The problem on your particular computer is actually that the registry value holding the SHA256 value is corrupt. I knew (well, very strongly suspected) this right from your first post. This was why I asked for the CheckSUR.log: with a registry corruption like this, it's all the more important to know the full story prior to a fix.
There are always two causes of a manifest corruption: either the manifest is corrupt, or CBS incorrectly thinks that the manifest is corrupt (the hash of the manifest stored in the registry is corrupt). You've worked this all out already.
Now, we could use the found and expected hashes to our advantage - if I know what the expected hash for this manifest *should* be (simple, just hash it), and it doesn't match with the expected hash in the logfile, registry corruption. If the expected hash I know matches that of the logfile's expected hash, but not the logfile's "found" hash, file corruption. If it doesn't match either, either the registry and file system of the OP's system are corrupt, or I've made some error somewhere.
However, hashes such as SHA256 are designed to give a lot of entropy for a very small change. The matching characters at the beginning (EEEA185B) make this, almost to within statistical impossibility (I haven't actually calculated the probability, but it's going to be minute) a case of registry corruption, hands down.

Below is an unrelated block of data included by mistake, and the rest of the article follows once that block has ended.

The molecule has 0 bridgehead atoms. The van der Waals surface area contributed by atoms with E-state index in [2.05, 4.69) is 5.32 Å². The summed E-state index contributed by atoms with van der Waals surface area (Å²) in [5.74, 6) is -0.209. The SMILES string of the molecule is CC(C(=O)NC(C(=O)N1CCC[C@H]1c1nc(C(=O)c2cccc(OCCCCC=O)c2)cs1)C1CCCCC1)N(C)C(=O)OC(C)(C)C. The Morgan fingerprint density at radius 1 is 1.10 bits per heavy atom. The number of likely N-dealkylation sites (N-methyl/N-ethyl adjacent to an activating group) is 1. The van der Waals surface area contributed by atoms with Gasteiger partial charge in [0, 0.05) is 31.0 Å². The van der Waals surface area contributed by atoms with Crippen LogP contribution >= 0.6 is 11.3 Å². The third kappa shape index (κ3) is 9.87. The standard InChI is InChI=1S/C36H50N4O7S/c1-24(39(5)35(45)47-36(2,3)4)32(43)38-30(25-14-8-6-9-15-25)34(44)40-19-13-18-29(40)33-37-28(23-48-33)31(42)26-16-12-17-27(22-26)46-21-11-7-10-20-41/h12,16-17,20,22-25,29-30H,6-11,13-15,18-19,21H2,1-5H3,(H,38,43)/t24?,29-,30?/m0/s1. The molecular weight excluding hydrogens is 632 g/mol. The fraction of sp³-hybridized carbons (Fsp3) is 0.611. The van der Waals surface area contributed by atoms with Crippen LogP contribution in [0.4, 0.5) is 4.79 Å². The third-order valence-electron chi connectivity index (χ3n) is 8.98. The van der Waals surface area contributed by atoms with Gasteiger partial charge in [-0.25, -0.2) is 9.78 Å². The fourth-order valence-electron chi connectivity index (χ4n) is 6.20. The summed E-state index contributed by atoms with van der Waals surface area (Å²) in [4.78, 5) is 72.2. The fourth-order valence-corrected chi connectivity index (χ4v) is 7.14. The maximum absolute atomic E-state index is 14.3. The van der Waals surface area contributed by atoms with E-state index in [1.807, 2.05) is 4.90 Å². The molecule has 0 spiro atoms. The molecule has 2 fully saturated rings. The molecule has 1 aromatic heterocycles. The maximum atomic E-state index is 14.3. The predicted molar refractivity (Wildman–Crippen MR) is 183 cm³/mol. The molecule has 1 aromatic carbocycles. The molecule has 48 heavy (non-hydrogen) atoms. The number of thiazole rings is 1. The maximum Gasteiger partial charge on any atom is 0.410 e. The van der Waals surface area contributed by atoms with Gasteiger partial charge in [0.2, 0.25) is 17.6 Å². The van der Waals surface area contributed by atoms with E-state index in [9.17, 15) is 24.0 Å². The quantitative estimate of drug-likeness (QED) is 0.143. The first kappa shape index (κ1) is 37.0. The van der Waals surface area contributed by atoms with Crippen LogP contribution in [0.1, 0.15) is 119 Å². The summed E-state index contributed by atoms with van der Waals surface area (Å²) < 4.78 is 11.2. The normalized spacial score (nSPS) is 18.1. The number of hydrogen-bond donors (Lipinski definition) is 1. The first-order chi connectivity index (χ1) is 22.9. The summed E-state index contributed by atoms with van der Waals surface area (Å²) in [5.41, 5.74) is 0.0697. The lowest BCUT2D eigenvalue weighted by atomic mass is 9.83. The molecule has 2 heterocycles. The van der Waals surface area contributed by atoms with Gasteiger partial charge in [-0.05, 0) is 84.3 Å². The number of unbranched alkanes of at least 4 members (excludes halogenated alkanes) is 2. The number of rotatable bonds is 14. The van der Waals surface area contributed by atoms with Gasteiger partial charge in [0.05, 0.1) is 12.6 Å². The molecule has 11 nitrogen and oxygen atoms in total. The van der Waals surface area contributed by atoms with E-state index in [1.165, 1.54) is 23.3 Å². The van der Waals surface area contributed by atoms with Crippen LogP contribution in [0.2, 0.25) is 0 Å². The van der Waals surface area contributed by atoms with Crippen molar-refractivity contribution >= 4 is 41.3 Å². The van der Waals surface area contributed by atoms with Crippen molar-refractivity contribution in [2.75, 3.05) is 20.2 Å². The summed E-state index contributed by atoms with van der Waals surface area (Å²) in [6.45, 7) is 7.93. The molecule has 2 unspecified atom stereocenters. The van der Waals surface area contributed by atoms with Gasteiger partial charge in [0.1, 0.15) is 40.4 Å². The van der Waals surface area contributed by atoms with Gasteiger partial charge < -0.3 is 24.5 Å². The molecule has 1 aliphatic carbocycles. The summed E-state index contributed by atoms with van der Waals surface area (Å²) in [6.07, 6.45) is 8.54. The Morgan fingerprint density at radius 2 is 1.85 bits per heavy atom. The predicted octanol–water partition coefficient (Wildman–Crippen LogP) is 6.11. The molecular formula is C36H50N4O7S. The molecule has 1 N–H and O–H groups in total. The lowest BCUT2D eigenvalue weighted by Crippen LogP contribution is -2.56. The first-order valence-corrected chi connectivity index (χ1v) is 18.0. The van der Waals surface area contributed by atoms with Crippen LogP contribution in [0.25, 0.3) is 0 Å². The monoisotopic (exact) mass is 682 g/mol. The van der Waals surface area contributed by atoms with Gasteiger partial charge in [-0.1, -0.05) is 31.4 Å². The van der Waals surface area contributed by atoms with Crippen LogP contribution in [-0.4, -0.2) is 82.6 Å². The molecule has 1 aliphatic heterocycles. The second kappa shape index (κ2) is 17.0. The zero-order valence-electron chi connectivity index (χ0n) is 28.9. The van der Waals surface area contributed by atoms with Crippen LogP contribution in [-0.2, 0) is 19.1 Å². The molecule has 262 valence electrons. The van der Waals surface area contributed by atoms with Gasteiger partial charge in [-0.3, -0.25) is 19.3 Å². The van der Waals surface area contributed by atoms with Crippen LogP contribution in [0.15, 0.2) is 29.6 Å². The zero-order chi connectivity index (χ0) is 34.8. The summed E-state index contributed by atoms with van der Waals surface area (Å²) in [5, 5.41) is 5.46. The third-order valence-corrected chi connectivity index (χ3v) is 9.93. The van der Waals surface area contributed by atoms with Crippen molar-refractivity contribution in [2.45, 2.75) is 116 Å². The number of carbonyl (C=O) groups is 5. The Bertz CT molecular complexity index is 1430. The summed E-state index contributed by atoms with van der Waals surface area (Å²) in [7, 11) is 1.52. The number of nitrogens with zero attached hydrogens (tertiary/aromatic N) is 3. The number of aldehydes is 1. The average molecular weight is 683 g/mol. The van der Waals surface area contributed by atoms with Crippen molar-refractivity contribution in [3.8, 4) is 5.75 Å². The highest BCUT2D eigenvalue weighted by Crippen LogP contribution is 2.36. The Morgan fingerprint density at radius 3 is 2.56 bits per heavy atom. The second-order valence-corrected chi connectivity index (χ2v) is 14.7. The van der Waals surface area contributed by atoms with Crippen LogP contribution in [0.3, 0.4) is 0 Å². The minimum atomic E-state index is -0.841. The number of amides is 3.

However, I chose not to do this. I chose to go down the "repair the manifest, if no go, repair the registry" route. You're probably thinking WHY??? if I (supposedly) knew this all already.
It was actually because you mentioned you were on a WSUS server, and then this final line "Any help finding correct version of that manifest?". I knew that you were an IT guy. And the sad reality is that I get a huge amount of flak off IT guys. Sometimes it's just because I've overexplained something - it's not that I'm trying to be patronizing in any way, it's because I don't know how skilled each member is, so I have generic canned speeches to use, and future search engine users to think about. I've just completely given up to be honest, and now seek any method which avoids yet another discussion along these lines. From your final comment, it seemed to me that you had already decided that the manifest was corrupt, and that if I said "no, actually, it's the registry" we'd end up with a huge problem over whether or not I fully understood the meaning of "FileHashMismatch". So I decided to get my trainee to go down the not strictly necessary file replace option just to give me some easy ammo to work with on investigating the registry side of things.
But you sussed it out. However, before you are too quick to judge, please take a look at the situation from my shoes. I get IT guys everyday, and in the time it takes me to write this post, I could have answered virtually every other one of today's threads in this forum. With important university entrance exams coming up, I need to save all the time I can. You don't have to agree with this, but do you understand what I'm trying to do and why?
As for using SFCFix, I do that because we have backend tools which help us write the scripts extremely quickly, and it helps us by doing all the permissions, ownership, backups, attributes, etc. It also double checks, under the right conditions, file replacements prior to performing them so that it picks up and prevents mistakes. It's the safest way for us to perform replacements, even if not absolutely necessary.
If you want my assistance and if your willing to work with me, then great. Otherwise I suggest you find another forum to ask your question on.